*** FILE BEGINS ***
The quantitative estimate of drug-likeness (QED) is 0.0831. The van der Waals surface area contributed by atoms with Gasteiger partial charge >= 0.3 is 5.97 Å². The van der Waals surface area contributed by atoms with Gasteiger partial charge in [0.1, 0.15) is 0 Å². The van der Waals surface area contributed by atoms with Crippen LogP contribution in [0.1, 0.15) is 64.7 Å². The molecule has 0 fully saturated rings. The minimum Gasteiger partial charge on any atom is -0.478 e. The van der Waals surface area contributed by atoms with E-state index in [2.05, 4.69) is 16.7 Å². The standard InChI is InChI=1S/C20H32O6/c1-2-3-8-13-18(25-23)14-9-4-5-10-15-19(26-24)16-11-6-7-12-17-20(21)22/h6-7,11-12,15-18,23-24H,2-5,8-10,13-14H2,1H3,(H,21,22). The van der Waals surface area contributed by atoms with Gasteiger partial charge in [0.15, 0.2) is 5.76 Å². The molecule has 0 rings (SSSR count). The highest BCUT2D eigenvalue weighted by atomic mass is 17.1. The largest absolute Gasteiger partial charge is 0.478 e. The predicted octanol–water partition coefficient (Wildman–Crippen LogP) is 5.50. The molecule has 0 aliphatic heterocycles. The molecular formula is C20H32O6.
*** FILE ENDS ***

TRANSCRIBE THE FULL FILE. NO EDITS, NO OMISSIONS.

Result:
The quantitative estimate of drug-likeness (QED) is 0.0831. The van der Waals surface area contributed by atoms with Gasteiger partial charge >= 0.3 is 5.97 Å². The van der Waals surface area contributed by atoms with Gasteiger partial charge in [0.1, 0.15) is 0 Å². The van der Waals surface area contributed by atoms with Crippen LogP contribution in [0.1, 0.15) is 64.7 Å². The molecule has 0 fully saturated rings. The minimum Gasteiger partial charge on any atom is -0.478 e. The van der Waals surface area contributed by atoms with E-state index in [2.05, 4.69) is 16.7 Å². The standard InChI is InChI=1S/C20H32O6/c1-2-3-8-13-18(25-23)14-9-4-5-10-15-19(26-24)16-11-6-7-12-17-20(21)22/h6-7,11-12,15-18,23-24H,2-5,8-10,13-14H2,1H3,(H,21,22). The van der Waals surface area contributed by atoms with Gasteiger partial charge in [0.15, 0.2) is 5.76 Å². The molecule has 0 rings (SSSR count). The highest BCUT2D eigenvalue weighted by atomic mass is 17.1. The largest absolute Gasteiger partial charge is 0.478 e. The predicted octanol–water partition coefficient (Wildman–Crippen LogP) is 5.50. The molecule has 0 aliphatic heterocycles. The molecular formula is C20H32O6.